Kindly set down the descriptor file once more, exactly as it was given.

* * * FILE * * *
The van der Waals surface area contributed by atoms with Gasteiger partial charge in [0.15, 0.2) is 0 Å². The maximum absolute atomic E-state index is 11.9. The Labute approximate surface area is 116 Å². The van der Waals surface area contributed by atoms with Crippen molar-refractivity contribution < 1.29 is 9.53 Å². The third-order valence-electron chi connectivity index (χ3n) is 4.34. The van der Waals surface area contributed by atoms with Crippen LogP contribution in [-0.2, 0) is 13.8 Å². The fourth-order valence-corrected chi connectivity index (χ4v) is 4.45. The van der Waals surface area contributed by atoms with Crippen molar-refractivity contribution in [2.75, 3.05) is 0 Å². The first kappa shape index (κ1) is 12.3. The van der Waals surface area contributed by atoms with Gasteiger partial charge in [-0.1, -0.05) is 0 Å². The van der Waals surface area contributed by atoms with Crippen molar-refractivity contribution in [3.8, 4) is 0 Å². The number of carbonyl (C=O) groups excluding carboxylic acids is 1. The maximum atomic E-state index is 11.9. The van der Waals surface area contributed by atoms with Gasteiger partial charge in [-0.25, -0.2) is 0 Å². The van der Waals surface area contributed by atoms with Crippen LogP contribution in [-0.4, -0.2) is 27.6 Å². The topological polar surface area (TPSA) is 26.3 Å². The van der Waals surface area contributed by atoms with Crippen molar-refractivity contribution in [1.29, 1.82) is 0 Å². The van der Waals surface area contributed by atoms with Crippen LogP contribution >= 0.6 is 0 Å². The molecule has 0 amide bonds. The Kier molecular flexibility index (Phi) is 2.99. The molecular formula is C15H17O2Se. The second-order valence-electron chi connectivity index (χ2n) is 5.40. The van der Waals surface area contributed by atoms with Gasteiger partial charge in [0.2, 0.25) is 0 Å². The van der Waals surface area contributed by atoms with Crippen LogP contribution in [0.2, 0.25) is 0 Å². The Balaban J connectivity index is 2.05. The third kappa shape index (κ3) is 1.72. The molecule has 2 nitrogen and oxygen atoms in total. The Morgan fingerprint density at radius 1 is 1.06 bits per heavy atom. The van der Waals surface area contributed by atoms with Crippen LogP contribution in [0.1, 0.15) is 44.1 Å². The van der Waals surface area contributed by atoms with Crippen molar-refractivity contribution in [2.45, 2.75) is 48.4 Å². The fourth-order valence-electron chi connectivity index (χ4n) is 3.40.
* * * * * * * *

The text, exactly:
The van der Waals surface area contributed by atoms with Gasteiger partial charge in [0.15, 0.2) is 0 Å². The maximum absolute atomic E-state index is 11.9. The Labute approximate surface area is 116 Å². The van der Waals surface area contributed by atoms with Crippen molar-refractivity contribution < 1.29 is 9.53 Å². The third-order valence-electron chi connectivity index (χ3n) is 4.34. The van der Waals surface area contributed by atoms with Crippen LogP contribution in [-0.2, 0) is 13.8 Å². The fourth-order valence-corrected chi connectivity index (χ4v) is 4.45. The van der Waals surface area contributed by atoms with Crippen molar-refractivity contribution in [2.75, 3.05) is 0 Å². The first kappa shape index (κ1) is 12.3. The van der Waals surface area contributed by atoms with Gasteiger partial charge in [-0.1, -0.05) is 0 Å². The van der Waals surface area contributed by atoms with Crippen molar-refractivity contribution in [3.8, 4) is 0 Å². The number of carbonyl (C=O) groups excluding carboxylic acids is 1. The maximum atomic E-state index is 11.9. The van der Waals surface area contributed by atoms with Gasteiger partial charge in [-0.25, -0.2) is 0 Å². The van der Waals surface area contributed by atoms with Crippen LogP contribution in [-0.4, -0.2) is 27.6 Å². The topological polar surface area (TPSA) is 26.3 Å². The van der Waals surface area contributed by atoms with Crippen molar-refractivity contribution in [1.29, 1.82) is 0 Å². The van der Waals surface area contributed by atoms with Crippen LogP contribution >= 0.6 is 0 Å². The molecule has 0 amide bonds. The Kier molecular flexibility index (Phi) is 2.99. The molecular formula is C15H17O2Se. The second-order valence-electron chi connectivity index (χ2n) is 5.40. The van der Waals surface area contributed by atoms with Gasteiger partial charge in [0.2, 0.25) is 0 Å². The van der Waals surface area contributed by atoms with Crippen LogP contribution in [0.2, 0.25) is 0 Å². The Balaban J connectivity index is 2.05. The third kappa shape index (κ3) is 1.72. The molecule has 2 nitrogen and oxygen atoms in total. The Morgan fingerprint density at radius 1 is 1.06 bits per heavy atom. The van der Waals surface area contributed by atoms with Crippen LogP contribution in [0.1, 0.15) is 44.1 Å². The van der Waals surface area contributed by atoms with Crippen molar-refractivity contribution in [2.45, 2.75) is 48.4 Å². The fourth-order valence-electron chi connectivity index (χ4n) is 3.40.